Even though Ma Willie was a very quiet person, there was strength in her quietness. I remember events from my childhood that sometimes made me want to change her demeanor, bring her up to the twentieth century, as I called it, but I had to realize that she was born in 1897 in a small country town in Alabama, where, even though slavery had officially been over for many years, many were still living in the aftermath of it. I believe she was quiet not because she didn't have anything to say, but because she came from a world where you did not speak until you were spoken to. I think this is also how she was able to create many beautiful quilts, aprons, hats, and so forth, because in her moments of quietness she would think of things to do and visualize it and just make it. Even though my mom was a bit more vocal than my grandmother, they exhibited many similarities, one of which was they both knew how to get their point over without really raising their voice. And sometimes it would sound louder than it would with someone who was actually raising his or her voice. I also believe the quietness of both my mother and grandmother was strongly rooted in their religion. "The meek shall inherit the earth."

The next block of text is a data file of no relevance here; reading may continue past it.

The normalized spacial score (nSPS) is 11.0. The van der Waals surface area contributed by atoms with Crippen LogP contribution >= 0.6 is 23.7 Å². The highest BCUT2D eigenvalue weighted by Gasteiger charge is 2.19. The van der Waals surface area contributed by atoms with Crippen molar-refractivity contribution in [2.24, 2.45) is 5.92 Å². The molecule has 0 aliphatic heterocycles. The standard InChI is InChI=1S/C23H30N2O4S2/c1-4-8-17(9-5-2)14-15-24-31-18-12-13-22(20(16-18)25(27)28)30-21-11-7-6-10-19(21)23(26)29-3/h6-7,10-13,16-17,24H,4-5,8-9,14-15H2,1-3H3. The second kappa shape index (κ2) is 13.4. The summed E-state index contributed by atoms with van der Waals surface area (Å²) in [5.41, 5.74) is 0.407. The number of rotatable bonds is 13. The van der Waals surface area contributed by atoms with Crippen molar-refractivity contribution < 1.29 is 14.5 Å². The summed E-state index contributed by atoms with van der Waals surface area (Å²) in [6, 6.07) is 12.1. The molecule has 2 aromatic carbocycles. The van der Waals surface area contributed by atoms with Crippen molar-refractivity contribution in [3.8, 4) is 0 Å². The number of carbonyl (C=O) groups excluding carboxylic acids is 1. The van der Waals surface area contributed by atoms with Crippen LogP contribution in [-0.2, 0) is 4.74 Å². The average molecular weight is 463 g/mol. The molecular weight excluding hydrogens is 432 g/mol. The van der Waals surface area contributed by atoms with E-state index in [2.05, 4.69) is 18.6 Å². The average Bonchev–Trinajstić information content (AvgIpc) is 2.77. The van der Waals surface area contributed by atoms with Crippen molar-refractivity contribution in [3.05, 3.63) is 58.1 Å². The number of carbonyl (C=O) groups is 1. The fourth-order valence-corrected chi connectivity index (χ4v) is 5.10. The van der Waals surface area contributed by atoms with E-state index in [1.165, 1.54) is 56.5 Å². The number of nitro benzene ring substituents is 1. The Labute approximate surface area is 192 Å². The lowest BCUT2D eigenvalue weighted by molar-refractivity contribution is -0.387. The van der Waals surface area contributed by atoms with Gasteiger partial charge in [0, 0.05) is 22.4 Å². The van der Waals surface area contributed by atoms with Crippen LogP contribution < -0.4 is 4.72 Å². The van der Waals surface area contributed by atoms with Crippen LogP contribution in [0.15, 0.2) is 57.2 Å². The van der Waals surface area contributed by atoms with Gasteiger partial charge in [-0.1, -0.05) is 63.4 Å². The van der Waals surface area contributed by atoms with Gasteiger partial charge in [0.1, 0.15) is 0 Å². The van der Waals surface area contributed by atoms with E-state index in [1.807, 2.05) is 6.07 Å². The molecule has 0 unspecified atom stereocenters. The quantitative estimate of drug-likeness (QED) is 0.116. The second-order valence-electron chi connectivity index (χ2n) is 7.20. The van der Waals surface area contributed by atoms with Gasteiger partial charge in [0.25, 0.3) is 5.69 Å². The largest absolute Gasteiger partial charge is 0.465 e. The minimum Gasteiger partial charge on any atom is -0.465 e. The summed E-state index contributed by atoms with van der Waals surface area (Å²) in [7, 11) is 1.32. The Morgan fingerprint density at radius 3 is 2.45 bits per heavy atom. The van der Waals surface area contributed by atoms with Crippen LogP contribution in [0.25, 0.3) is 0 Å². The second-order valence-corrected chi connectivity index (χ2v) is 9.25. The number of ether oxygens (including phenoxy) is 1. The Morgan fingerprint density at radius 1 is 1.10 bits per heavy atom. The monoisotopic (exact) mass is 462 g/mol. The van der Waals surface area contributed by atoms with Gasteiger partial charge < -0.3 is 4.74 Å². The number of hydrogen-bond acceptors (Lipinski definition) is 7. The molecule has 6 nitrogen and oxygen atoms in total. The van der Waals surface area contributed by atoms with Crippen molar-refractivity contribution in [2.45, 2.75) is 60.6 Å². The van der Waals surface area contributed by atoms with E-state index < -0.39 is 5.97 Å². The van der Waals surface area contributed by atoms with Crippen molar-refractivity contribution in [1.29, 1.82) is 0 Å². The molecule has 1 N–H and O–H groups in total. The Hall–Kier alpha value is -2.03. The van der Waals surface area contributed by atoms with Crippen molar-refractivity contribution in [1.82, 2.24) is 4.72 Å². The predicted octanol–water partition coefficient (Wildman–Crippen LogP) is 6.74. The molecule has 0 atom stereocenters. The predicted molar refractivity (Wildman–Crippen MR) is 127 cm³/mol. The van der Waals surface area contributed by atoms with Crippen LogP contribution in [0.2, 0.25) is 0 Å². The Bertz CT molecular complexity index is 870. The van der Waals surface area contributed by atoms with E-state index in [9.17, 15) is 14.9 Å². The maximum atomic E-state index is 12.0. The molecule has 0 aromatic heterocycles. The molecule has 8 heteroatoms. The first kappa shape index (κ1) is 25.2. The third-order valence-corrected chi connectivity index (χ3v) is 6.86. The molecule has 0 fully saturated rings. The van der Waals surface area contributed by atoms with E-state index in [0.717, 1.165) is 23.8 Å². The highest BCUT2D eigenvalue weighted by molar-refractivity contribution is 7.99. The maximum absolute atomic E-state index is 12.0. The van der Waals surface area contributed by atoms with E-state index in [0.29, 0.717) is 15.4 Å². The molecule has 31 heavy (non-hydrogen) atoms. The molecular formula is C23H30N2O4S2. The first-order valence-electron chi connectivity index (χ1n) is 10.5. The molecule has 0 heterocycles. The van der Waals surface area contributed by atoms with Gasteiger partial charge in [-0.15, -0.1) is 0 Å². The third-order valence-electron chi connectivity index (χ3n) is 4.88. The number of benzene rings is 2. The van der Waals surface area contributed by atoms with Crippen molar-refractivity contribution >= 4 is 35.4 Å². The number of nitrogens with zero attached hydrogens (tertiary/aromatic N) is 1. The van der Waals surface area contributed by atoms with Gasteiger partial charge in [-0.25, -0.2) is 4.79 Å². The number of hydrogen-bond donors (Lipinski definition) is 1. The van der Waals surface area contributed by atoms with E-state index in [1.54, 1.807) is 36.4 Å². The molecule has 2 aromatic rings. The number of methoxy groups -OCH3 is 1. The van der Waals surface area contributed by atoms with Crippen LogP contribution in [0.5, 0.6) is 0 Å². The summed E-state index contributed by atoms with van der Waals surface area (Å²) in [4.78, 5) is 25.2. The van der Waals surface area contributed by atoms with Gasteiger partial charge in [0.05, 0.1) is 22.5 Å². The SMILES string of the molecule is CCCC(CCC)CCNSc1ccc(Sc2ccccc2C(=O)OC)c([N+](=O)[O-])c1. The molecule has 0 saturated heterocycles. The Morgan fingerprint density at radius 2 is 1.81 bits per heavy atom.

A new consideration of extraordinary art created by self-taught Black artists during the mid-20th century​. My Soul Has Grown Deep considers the art-historical significance of self-taught Black artists, many working under conditions of poverty and isolation, in the American South. It features paintings and drawings, mixed-media and sculptural works, and quilts, including pieces ranging from the pioneering paintings of Thornton Dial (1928–2016) to the renowned quilts made in Gee’s Bend, Alabama.